San Bernardino rail yard communities targeted for health study
Southern California air quality regulators are sponsoring an in-depth study to determine if the San Bernardino rail yard, a major inland hub of goods shipped across the U.S., has caused a rise in cancer and asthma in the neighboring low-income communities.
The study comes two years after the California Air Resources Board determined that diesel emissions from locomotives, big rigs and other equipment at the facility posed a significant health risk to thousands of residents living near the site, and that the facility posed the greatest cancer risk of any rail yard in California.
“This is an opportunity to finally gauge the nature and extent of the problem,’’ San Bernardino Mayor Patrick Morris said.
The San Bernardino rail yard is a 168-acre Burlington Northern Santa Fe Railway facility operating around the clock in the heart of San Bernardino, a crucial transfer hub for big rigs and freight trains hauling cargo.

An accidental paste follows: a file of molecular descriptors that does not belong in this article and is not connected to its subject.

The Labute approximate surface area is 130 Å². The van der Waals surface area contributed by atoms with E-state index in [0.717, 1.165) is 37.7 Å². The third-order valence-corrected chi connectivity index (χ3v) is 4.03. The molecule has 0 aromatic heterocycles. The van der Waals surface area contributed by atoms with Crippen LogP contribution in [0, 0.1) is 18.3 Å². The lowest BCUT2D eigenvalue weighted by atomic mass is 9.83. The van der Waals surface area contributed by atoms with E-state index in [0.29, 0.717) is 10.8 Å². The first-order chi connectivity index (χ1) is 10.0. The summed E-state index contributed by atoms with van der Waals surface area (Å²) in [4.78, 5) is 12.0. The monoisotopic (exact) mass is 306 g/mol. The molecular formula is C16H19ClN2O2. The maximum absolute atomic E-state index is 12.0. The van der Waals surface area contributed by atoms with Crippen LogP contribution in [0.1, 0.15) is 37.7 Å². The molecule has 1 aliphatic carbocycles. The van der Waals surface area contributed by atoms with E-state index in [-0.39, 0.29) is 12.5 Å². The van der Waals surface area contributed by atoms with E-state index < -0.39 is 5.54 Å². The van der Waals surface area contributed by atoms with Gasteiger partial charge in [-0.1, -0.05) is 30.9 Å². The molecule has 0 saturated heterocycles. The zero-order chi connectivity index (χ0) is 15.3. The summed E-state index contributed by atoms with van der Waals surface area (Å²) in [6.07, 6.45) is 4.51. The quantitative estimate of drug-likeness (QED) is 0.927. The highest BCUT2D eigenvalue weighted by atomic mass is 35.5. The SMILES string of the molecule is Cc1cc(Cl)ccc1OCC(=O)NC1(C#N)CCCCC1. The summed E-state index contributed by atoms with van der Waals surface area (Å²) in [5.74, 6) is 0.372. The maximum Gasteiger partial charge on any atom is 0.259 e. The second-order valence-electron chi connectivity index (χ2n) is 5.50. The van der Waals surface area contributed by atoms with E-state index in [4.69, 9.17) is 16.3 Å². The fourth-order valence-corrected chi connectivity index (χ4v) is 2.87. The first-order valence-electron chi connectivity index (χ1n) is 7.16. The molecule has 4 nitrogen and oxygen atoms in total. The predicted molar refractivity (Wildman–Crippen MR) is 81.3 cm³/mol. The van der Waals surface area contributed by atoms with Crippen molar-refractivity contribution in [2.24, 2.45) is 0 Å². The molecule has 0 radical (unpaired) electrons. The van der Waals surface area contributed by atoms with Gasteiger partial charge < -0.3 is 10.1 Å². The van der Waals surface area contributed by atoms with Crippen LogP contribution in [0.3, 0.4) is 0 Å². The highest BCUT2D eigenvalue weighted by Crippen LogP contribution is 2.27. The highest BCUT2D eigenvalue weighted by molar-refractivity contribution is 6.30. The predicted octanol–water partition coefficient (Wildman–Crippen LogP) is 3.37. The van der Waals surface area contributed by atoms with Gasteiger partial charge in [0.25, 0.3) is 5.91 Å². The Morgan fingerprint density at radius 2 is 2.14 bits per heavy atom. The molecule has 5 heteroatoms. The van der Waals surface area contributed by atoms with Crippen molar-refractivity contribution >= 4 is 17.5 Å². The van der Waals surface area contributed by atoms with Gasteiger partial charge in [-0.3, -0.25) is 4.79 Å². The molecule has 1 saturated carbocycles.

A federal appeals court last year stuck down an effort by the South Coast Air Quality Management District, which is sponsoring the new study, to limit emissions from the locomotives. The court ruled that the agency overstepped its authority, and that only the federal government can regulate interstate commerce.
The new two-year study will be conducted by researchers at Loma Linda University, and will determine the number of fatal cancer cases in the area from 1999-2008, and include a household and school-based survey to determine the prevalence of asthma and other respiratory diseases. As part of the study, Loma Linda also will provide medical treatment to residents affected by the emissions.
Photo: The study would examine effects of freight trains, such as this BNSF train headed up the Alameda Corridor to San Bernardino's massive rail yard. Credit: Don Bartletti/Los Angeles Times